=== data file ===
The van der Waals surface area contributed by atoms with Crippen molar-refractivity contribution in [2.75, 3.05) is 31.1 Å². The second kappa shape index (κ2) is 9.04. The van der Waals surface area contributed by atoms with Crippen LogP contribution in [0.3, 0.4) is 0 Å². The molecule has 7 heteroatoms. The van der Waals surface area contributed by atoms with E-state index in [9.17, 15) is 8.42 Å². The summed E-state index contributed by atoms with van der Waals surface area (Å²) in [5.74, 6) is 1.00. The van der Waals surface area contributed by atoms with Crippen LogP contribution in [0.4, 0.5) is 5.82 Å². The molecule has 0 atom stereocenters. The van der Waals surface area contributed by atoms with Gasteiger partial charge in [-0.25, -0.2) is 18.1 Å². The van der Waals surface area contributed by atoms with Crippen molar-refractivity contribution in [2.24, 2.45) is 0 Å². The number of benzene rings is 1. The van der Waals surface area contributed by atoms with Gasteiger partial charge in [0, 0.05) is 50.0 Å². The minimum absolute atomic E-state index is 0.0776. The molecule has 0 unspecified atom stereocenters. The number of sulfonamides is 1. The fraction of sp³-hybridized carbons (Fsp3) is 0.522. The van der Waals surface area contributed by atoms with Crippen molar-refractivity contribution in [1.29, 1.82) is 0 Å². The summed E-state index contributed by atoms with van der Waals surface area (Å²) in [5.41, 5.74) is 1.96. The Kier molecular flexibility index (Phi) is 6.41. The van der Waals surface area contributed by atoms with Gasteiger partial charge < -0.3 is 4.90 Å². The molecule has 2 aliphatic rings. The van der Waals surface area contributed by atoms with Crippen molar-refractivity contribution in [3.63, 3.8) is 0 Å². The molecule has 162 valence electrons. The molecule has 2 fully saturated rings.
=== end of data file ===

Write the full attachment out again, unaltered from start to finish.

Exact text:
The van der Waals surface area contributed by atoms with Crippen molar-refractivity contribution in [2.75, 3.05) is 31.1 Å². The second kappa shape index (κ2) is 9.04. The van der Waals surface area contributed by atoms with Crippen LogP contribution in [0.3, 0.4) is 0 Å². The molecule has 7 heteroatoms. The van der Waals surface area contributed by atoms with E-state index in [9.17, 15) is 8.42 Å². The summed E-state index contributed by atoms with van der Waals surface area (Å²) in [5.74, 6) is 1.00. The van der Waals surface area contributed by atoms with Crippen LogP contribution in [0.4, 0.5) is 5.82 Å². The molecule has 0 atom stereocenters. The van der Waals surface area contributed by atoms with Gasteiger partial charge in [-0.25, -0.2) is 18.1 Å². The van der Waals surface area contributed by atoms with Crippen molar-refractivity contribution in [2.24, 2.45) is 0 Å². The number of benzene rings is 1. The van der Waals surface area contributed by atoms with Gasteiger partial charge in [0, 0.05) is 50.0 Å². The minimum absolute atomic E-state index is 0.0776. The molecule has 0 unspecified atom stereocenters. The number of sulfonamides is 1. The fraction of sp³-hybridized carbons (Fsp3) is 0.522. The van der Waals surface area contributed by atoms with Crippen molar-refractivity contribution in [1.29, 1.82) is 0 Å². The summed E-state index contributed by atoms with van der Waals surface area (Å²) in [5.41, 5.74) is 1.96. The Kier molecular flexibility index (Phi) is 6.41. The van der Waals surface area contributed by atoms with Gasteiger partial charge < -0.3 is 4.90 Å². The molecule has 2 aliphatic rings. The van der Waals surface area contributed by atoms with Crippen molar-refractivity contribution in [3.63, 3.8) is 0 Å². The molecule has 162 valence electrons. The molecule has 2 fully saturated rings.